The Nation



DAAD mocks Suthep's 'Elite Council' proposal

The caretaker government yesterday held a public forum entitled

The caretaker government yesterday held a public forum entitled

Democratic Alliance Against Dictatorship (DAAD) chairwoman Thida Thavornsret yesterday likened the refusal of some protesters to accept the one-person, one-vote system to a failure to treat all humans as equal.

"If you can't accept the one-man one-vote system, I would like to ask you to ponder whether you think some groups of humans are more valuable than others," she said.

She also described the People's Council, proposed by the People’s Democratic Reform Committee (PDRC), as an Elite Council.

Thida announced a clear stance of the DAAD, or red shirts.

"We disagree with the so-called People's Council. We don't think the government should resign," she said at a government-hosted forum.

The forum was held as the government, led by Prime Minister Yingluck Shinawatra, sought to explore ways to end the ongoing political crisis.

After Yingluck called the House dissolution on December 9, massive anti-government rallies are still going on. The PDRC, which leads the protest, has demanded the establishment of a People's Council to pave way for a political reform before the next general election takes place.

But Thida said yesterday the DAAD wished to see the next election staged on February 2, as scheduled.

Speaking at the same seminar, Bhum Jai Thai Party's leading member Songsak Thongsri suggested that if the government stepped back a bit, all sides would be able to lay down the rule for every party to accept before the poll was held.

"This way, Thailand will be able to move ahead," he said.

Dr Jade Donavanik from the Siam University, who also attended the forum, said since people were trying to find solutions out of the impasse, an election should not the set on February 2 only.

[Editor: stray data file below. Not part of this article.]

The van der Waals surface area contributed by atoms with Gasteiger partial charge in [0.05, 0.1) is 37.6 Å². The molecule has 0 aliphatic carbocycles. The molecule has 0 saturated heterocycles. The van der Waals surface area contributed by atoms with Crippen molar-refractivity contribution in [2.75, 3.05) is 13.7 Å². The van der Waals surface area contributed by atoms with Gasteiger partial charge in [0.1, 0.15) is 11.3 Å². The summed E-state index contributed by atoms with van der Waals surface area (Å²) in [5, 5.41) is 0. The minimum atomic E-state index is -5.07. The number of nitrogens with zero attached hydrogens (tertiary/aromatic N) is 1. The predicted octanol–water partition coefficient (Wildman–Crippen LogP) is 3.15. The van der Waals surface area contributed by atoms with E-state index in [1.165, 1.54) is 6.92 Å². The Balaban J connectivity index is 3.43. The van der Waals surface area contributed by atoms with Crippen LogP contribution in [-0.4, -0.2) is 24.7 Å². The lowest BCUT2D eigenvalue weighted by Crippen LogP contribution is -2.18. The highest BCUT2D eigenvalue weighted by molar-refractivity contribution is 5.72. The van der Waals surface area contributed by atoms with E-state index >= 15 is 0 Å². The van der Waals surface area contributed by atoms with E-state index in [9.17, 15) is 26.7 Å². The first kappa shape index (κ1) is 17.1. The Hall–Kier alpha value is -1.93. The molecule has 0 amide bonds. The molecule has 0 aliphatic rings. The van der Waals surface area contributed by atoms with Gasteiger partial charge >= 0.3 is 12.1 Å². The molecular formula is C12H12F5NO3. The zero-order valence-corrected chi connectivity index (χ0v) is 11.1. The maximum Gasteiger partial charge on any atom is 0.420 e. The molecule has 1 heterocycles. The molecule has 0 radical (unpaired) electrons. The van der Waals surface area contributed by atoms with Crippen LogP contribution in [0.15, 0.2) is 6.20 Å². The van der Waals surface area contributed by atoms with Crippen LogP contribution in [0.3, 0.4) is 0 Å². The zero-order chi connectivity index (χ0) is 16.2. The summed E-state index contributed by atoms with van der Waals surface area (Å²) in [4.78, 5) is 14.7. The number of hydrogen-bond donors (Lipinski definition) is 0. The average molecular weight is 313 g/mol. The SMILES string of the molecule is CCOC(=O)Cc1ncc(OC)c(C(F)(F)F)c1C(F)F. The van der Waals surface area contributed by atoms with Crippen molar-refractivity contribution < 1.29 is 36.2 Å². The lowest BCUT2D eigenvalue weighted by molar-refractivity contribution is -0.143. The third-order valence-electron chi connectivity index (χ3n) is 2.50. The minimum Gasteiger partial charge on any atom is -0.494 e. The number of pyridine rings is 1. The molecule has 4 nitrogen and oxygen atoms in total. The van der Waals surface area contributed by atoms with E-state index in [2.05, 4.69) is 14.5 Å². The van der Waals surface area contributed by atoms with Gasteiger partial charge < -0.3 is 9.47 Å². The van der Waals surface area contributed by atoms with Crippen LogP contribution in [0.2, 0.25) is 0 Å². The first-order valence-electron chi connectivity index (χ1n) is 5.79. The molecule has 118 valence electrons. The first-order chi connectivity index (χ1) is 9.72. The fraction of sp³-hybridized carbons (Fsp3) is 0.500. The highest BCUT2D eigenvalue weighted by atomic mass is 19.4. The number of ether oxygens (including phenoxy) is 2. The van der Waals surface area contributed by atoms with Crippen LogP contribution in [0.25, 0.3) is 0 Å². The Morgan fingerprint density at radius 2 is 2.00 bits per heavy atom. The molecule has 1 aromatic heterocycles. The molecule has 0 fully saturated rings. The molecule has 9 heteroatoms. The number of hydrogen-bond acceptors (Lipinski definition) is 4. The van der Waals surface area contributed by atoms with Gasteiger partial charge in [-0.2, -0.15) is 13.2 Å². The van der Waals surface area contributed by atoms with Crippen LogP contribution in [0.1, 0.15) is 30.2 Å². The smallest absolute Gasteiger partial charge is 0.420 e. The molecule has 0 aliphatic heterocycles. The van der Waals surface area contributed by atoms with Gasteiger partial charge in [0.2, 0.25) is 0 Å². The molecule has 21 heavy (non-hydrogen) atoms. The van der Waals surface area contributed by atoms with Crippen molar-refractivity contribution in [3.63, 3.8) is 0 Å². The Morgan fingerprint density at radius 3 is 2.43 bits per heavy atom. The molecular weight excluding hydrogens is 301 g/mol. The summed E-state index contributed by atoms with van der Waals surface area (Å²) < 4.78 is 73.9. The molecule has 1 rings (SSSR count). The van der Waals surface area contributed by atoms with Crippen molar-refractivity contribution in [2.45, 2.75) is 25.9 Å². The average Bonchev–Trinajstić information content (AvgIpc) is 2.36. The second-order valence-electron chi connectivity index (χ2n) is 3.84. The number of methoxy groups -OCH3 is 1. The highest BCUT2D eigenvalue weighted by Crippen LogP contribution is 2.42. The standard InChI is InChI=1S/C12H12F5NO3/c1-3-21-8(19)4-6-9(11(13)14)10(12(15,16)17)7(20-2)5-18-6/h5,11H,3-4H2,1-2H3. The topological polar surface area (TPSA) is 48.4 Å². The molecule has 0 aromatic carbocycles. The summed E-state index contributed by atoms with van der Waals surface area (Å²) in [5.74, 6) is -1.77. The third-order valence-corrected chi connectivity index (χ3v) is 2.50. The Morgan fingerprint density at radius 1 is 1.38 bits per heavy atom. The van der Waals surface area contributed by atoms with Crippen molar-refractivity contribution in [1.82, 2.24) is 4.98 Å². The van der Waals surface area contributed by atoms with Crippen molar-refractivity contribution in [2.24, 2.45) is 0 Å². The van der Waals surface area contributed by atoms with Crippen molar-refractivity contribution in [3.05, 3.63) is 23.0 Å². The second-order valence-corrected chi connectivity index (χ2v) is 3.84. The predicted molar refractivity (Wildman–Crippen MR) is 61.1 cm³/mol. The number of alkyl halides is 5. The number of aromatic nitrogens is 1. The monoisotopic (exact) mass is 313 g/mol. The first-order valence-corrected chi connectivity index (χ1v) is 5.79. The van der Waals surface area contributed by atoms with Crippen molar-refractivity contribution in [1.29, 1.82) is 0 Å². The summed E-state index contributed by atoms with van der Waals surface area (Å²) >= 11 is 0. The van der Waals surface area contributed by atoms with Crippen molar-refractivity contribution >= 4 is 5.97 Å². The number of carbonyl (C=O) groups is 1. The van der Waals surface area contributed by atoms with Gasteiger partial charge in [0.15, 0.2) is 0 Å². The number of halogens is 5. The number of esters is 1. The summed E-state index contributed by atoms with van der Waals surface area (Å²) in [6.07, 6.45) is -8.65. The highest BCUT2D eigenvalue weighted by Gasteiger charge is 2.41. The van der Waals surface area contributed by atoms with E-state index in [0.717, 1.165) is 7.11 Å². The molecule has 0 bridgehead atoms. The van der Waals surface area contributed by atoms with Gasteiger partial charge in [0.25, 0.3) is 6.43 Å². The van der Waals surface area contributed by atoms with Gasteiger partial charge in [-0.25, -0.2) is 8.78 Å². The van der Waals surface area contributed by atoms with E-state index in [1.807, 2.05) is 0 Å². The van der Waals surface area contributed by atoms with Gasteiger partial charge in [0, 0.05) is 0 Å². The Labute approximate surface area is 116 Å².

"Several times, the government insists that something cannot be done legally, but look at the charter amendment on the formation of the Senate, the government which had earlier insisted that the law cannot be withdrawn from the Royal consideration, finally withdrew it," he said.

Human rights activist Gothom Arya also joined the government-hosted forum. There, he thanked the PDRC for bringing about an unprecedented political awakening.

He emphasised that political reform needed a continuous process to be successful and so efforts for reform must carry on.

"This process should also engage people and encourage them to express their opinions. The implementation of reform should be clear-cut and tangible," he said.

Regarding the question of whether reform should be done before or after the general election, he said, "Let's do whatever can be done first. Start from now.

"For those that need time to complete, we can do it later but we must do it…The government should not buy time and the Democrats should not boycott the election."

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